Climate change threatens many destinations
In order to save civilisation attention is turning to durable wooden structures
March 9, 2023
Achieving net zero by 2050 will not be enough to save human civilisation. In order to keep Earth habitable it was necessary to remove CO2 from the atmosphere. This could be achieved if as many buildings as possible, including hotels, event venues and airports, were in future built with wood. That was the message Prof. Dr. Dr. h.c. mult. Hans Joachim Schellnhuber gave in his keynote speech on Thursday at the ITB Berlin Convention. The climate expert and longtime former director of the Potsdam Institute for Climate Impact Research (PIK) highlighted a tourist attraction built with wood that was already setting an example: Hotel Jakarta in Amsterdam.
The limits of what the planet could tolerate had to be taken seriously. Prof. Schellnhuber also made that clear in his keynote speech. If the environmental and climate tipping points which Schellnhuber described as the planet’s vital organs were triggered, causing permanent change, this would have serious consequences ultimately leading to the destruction of human civilisation. The Antarctic ice sheet was particularly important, because its collapse would lead to a sea level rise of around 80 metres. “Half of England would be underwater and the Crimea would at most be a tiny island that no one would want to fight over", said Schellnhuber.
Current climate change developments threatened countries in the global south especially. Countries previously regarded as stable such as New Zealand were increasingly impacted by natural disasters, flooding for instance, said Schellnhuber. “In terms of tourism the only countries that stood to benefit from massive Earth warming would be Russia and Canada“, Schellnhuber continued. “Russia would be the main tourism destination and that is not a good prospect“, he added. Too much CO2 in the atmosphere also led to ocean acidification, and water with excessive CO2 destroyed coral reefs.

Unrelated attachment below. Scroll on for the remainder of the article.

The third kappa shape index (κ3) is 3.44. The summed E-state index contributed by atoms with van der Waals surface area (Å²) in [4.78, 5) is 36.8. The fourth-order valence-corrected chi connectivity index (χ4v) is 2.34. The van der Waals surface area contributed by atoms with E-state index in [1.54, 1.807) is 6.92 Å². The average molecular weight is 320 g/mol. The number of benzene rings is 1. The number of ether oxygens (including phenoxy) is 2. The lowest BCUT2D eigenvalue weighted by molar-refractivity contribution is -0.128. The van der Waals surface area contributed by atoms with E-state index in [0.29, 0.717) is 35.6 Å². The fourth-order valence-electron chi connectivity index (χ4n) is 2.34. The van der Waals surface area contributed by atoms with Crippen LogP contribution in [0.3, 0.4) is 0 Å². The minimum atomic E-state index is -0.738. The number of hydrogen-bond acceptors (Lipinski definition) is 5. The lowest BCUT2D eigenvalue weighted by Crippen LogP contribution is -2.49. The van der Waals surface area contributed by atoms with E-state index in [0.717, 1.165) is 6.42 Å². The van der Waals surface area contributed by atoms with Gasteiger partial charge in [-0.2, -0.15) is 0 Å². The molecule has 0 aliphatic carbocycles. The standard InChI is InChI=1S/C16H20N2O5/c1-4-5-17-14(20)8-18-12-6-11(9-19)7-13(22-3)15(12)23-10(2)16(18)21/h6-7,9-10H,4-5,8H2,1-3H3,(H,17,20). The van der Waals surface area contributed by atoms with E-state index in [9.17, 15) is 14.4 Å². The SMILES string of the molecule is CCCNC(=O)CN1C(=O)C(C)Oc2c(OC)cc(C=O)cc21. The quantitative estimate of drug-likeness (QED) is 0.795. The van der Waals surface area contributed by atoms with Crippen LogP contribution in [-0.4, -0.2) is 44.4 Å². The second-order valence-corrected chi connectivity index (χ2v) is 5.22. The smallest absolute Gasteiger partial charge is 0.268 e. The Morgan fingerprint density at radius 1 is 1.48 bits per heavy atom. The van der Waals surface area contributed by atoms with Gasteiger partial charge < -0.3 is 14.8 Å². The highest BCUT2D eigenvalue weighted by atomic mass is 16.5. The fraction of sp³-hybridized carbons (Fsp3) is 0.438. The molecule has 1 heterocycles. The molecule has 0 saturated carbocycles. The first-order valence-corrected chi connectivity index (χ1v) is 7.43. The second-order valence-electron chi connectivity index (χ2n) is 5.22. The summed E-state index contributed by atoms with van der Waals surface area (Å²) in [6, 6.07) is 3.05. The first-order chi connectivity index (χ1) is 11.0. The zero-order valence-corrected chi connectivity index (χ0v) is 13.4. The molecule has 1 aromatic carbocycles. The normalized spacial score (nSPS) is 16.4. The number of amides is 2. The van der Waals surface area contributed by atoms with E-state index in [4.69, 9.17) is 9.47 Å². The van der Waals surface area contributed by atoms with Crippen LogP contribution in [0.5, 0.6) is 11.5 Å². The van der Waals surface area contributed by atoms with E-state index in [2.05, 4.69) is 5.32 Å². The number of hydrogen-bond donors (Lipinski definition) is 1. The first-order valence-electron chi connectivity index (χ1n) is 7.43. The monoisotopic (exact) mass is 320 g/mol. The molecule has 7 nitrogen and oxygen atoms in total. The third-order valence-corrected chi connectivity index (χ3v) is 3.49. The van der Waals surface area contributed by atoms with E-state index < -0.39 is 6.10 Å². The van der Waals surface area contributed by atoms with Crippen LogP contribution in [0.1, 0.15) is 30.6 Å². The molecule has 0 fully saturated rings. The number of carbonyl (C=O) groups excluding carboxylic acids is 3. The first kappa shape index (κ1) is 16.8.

Concerning the impact of tourism on climate change, the latest figures put the sector’s emissions at eight per cent of global output. UNWTO has called for these emissions to be halved by 2030. At the same time economic researchers forecast the sector will expand by 169 per cent by 2050, indicating two developments that run more or less counter to each other. “We need tourism to undergo a huge transformation" was Schellnhuber’s verdict.
The climate researcher also cautioned not to point the finger at individual sectors, as ultimately they were all responsible for CO2 emissions. He therefore appealed to holidaymakers and travellers to take individual responsibility for their carbon footprint on their travels. It was also worth noting that per head of the Earth’s population an average of three tonnes of CO2 would be the limit for every year until 2050. Overall, the outlook Schellnhuber presented was anything but pessimistic. If one were to plant 50 trees for each of the ten billion of Earth’s future population, at around 500 dollars per person, that would extract a considerable amount of CO2 from the atmosphere in the long term, capturing it in wood for one to two hundred years. It would be important however not to burn or process this wood into paper, but to use it for durable wooden structures instead.